Washington ChaptersDedicated to the protection and enjoyment of Washington's ocean, waves and beaches - More Details
To follow on our last post regarding the Oil Transportation Safety Act (OTSA), yesterday was the introduction of House Bill (HB) 2347 to the House Committee on the Environment.
Surfrider prepared and presented our comments, mainly focusing on the risks of oil transport to our local communities with a specific focus on the recreational use economy, which is valued at 2.4 billion in OR (we will learn more about our WA rec economy during the MSP process, but we believe the total may be close to that of OR).
If you would like to see the entire Committee hearing video, including Surfrider’s comments (at the 155 minute mark), please tune into TVW:
Additional resources regarding OTSA and the House Committee on Environment
– HB 2347
– One pager on OTSA
Oil Transportation Spill Act (OTSA) – HB 2347
Surfrider Foundation Comments
To: Members of the Washington State House Committee on Environment
From: Joel Carben, Washington Policy Manager, Surfrider Foundation
Date: January 22, 2014
Dear Members of the Washington State House Committee on Environment;
On behalf of our members and constituents, thank you for the opportunity to comment on the Oil Transportation Spill Act (OTSA) – HB 2347. The Surfrider Foundation is non-profit organization dedicated to the protection and enjoyment of oceans, waves and beaches through a powerful activist network.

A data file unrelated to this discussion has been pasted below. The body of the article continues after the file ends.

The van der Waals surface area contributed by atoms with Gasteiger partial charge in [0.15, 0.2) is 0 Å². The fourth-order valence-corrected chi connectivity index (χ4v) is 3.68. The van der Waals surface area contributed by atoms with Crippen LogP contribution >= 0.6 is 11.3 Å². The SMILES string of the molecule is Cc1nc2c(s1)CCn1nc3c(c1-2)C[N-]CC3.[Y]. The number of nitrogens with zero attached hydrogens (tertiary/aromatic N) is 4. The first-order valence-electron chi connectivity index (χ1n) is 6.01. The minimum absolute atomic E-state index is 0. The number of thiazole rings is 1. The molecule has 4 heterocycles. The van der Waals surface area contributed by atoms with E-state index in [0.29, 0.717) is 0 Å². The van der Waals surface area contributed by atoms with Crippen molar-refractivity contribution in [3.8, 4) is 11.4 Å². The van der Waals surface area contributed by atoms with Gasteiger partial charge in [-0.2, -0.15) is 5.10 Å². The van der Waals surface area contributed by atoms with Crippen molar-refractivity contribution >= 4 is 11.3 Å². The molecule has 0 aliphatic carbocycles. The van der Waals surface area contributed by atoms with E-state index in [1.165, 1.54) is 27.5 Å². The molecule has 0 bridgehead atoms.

In Washington State, we have 6 active chapters representing the Pacific Outer Coast and Puget Sound, each of which engage with the general public and our local schools to support citizen science and education throughout the region.
As representatives for the recreational user community and coastal communities in general, we strongly support HB 2347.
The recreation-based economy in Washington is robust and we believe steadily growing. We currently represent a range of non-consumptive and consumptive users including surfers, recreational fishing and shell-fishing uses, boaters, kayakers, divers, beachcombers, storm-chasers, and photographers, to name a few.
While specific data as to the total value of coastal recreational uses in Washington is currently under development through our Marine Spatial Planning process, we do know that a recently completed study in Oregon found 27 million visits to the coast in 2010 and estimated the total value of the economy at $2.4 billion per year.
Non-consumptive Ocean Recreation in Oregon: Economic Impacts
We believe that our coastal recreational economy will be close to $2.4 billion, and this represents a highly significant revenue stream for our coastal communities. One that will be at risk without adequate protections and systems for the crude oil sector. In particular Surfrider would like to support the need for additional tugs located at Grays Harbor and the Columbia River.
In the opinion of our constituents and members, the transportation of crude oil by rail and marine vessels creates large risk to recreational users, the economy that it supports, and the communities that depend on this revenue stream for their livelihood, and we strongly support HB 2347.